Anthony Murphy

Published: January 2, 2014 at 10:09 PM

The interesting thing to consider is how sensibilities and contexts seem to have changed. Something fine now is taboo and vice versa.

My theory of why the Auction sticks around? The Redhead, while going to be auctioned, seems to be the real one in charge in that scene.

Tony Perkins

Published: January 3, 2014 at 1:24 AM

Thanks for the thoughtful post.

With the changes Disney has made to PotC over the past couple decades, they have soft-pedaled some of the pirates' evil deeds to become more akin to playful misbehavior (like the movies). The ride's signature song is also quite whimsical so it fits into this new paradigm of whimsy ostensbily being pushed by Disney.

I suppose another simple reason the wench scene remains is it would be quite costly to redesign that entire show scene, so it could just be a matter of money and profit. If there were a true outcry, I suppose they would change it in order to avoid the bad PR, but I haven't heard of any movement calling to delete the wench scene.

In any case, the addition of Jack Sparrow completely changed the main narrative thrust of the attraction. It used to be a look at those awful pirates and their degenerate lives so we should be thankful we don't join them (dead men tell no tales). But now dead men do tell tales and get the treasures as the narrator tells us as we ascend the final waterfall. Whimsical misbehavior a la Jack Sparrow has its rewards.

In any case, the DL version of PotC is still a great attraction, and one of the most amazing ever created.

Annette Forrest

Published: January 3, 2014 at 6:46 AM

This article was just excellent. I really enjoyed it. I LOVE these stories on the history of different attractions. This is why I make TPI one of my breakfast reads every morning. Nothing better than starting my day with some TPI wonderfulness! :)
Eric Fisher

Published: January 3, 2014 at 1:38 PM

Disneyland is an amusement park. As such, when I visit the park I expect to see things I would never see in real life. Elephants flying. The Yeti. A woman being auctioned off. Would I tolerate the 3rd, in real life? No. On the other hand, I am descended from slaves, so I know this went on. The controversy over "Pirates" is a tempest in a teapot. It is fantasy, nothing more. Are we concerned that the young women on the storybook boat ride (at least used to) dress like they are in private elementary school? I hope not. We are being too sensitive here. Parents can use this as a teaching tool - and talk about how far (we would like to think) we have come from days when these practices were, at the very least, tolerated.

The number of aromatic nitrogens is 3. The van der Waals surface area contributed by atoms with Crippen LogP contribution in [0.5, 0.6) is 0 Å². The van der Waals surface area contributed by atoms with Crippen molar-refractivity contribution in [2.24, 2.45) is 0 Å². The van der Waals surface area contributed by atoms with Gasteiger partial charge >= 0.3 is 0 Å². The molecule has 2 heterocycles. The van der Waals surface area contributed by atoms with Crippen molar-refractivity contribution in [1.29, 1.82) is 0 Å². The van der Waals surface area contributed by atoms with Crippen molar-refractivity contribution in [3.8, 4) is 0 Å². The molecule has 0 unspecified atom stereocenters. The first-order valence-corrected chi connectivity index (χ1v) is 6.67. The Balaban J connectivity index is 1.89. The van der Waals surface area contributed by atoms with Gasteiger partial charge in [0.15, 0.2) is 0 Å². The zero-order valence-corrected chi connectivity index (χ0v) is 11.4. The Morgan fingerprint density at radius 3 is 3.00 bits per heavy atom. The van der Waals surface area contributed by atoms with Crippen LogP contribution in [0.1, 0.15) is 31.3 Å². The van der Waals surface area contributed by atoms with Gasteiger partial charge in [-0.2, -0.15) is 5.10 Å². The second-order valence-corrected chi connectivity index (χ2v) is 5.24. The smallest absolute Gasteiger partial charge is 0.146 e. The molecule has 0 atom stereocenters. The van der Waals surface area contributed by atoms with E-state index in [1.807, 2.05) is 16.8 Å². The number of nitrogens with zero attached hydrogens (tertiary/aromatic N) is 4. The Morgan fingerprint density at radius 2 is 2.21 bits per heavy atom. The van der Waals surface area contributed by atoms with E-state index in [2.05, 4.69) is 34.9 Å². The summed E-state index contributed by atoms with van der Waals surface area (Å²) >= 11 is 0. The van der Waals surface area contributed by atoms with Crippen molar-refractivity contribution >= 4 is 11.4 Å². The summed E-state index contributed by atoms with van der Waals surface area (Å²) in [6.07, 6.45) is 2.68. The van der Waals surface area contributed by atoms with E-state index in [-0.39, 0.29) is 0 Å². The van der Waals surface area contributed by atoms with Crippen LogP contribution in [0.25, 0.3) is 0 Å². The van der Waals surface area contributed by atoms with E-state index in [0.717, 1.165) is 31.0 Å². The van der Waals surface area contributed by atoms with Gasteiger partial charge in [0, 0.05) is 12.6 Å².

Bob Dylan addressed this topic in a song called "Long Ago and Far Away". My favorite version is by The Brothers Four. I recommend it to you.

Herwig Delvaux

Published: January 8, 2014 at 3:54 AM

Thank you, absolutely bright story, Matt !
Not all things are, as the wishfull thinking wants them to be to fit in a framed story about how and why changes occurred. Especially when it comes to an attempt, retracing the attraction history, one must be more carefull. It starts with registering what was.

Quote: < The next scene featured pirates chasing townswomen around, trying to capture them. ..//.. Now, the women chase pirates who are carrying looted goods. >
"Now" ?
No, sorry, not true. It was "ever since" !
The original boosted BOTH pirates chasing woman (the 'logic', as "joke opener" / see video 4:53>) AND woman chasing pirates (the unprobable contrasting scene, as "joke maker" / see video 5:02>), and chicken chasing chicken (gender?? ;-) as "the supplementing cartoony offset from history").
If you trace well the-making-of, you will be able to find the discussions around this well reasoned scene composition which was meant to get a "ohh, and haha, and I-got-it" sentiment from the carefull re-visiting rider.
PoTC is the kind of elaborated attraction where re-riding is so rewarding, as to "get" details and humour only after you've seen it several times. One could say: perfect marketing in re-riding. But also just, perfect theatrical complexity, which was THE thing that made Disney, Disney... To be more precise : 'Walt' Disney, not Disney Corp. ...

The far majority of recent "A ticket" Disney attractions have NO experience depth anymore, they are mental flat, singular level only, visual experiences, where the next rides after the first one don't bring on new findings.
My theory behind this, is that the new attractions have been deprived of the traditional film scenarists & animators leading roles in the development. Even if very expensive, the multi-level/depth story magic (and humour) is ... missing.

This brings me to a totally different assumption why the original mental 3-level scene of the chasing-around's, was changed into a 1-level boring, after refurbishment : the actual non literary simplicity of the "imagineers'" minds. Like : < oh, woman chasing pirates is more "fun" , right? So, let's do just woman chasing pirates. >
I dare to postulate, that most probably, "the 1990-ies public opinion" has nothing to do with it. But the flattening of the whole imagineering job to nothing more then a repeated technical exercise, probable has all to do with it. And harmfull descisionmaking, in brand marketing. 'Jack Sparrow' needed to have a spot, there... from a purely commercial IP-contract viewpoint. Having a "star" dropped in a standalone fantasy, is mentally destroying the fantasy, because it recalls "his acting in the film", and distracts from the original power of the attraction scenario.
Perhaps, true imagineering is almost dead, with Disney? (And still growing with Efteling, at less then 10% of comparable development budgets) Disney still builds the-best-there-is, but only on an uninspired technical level...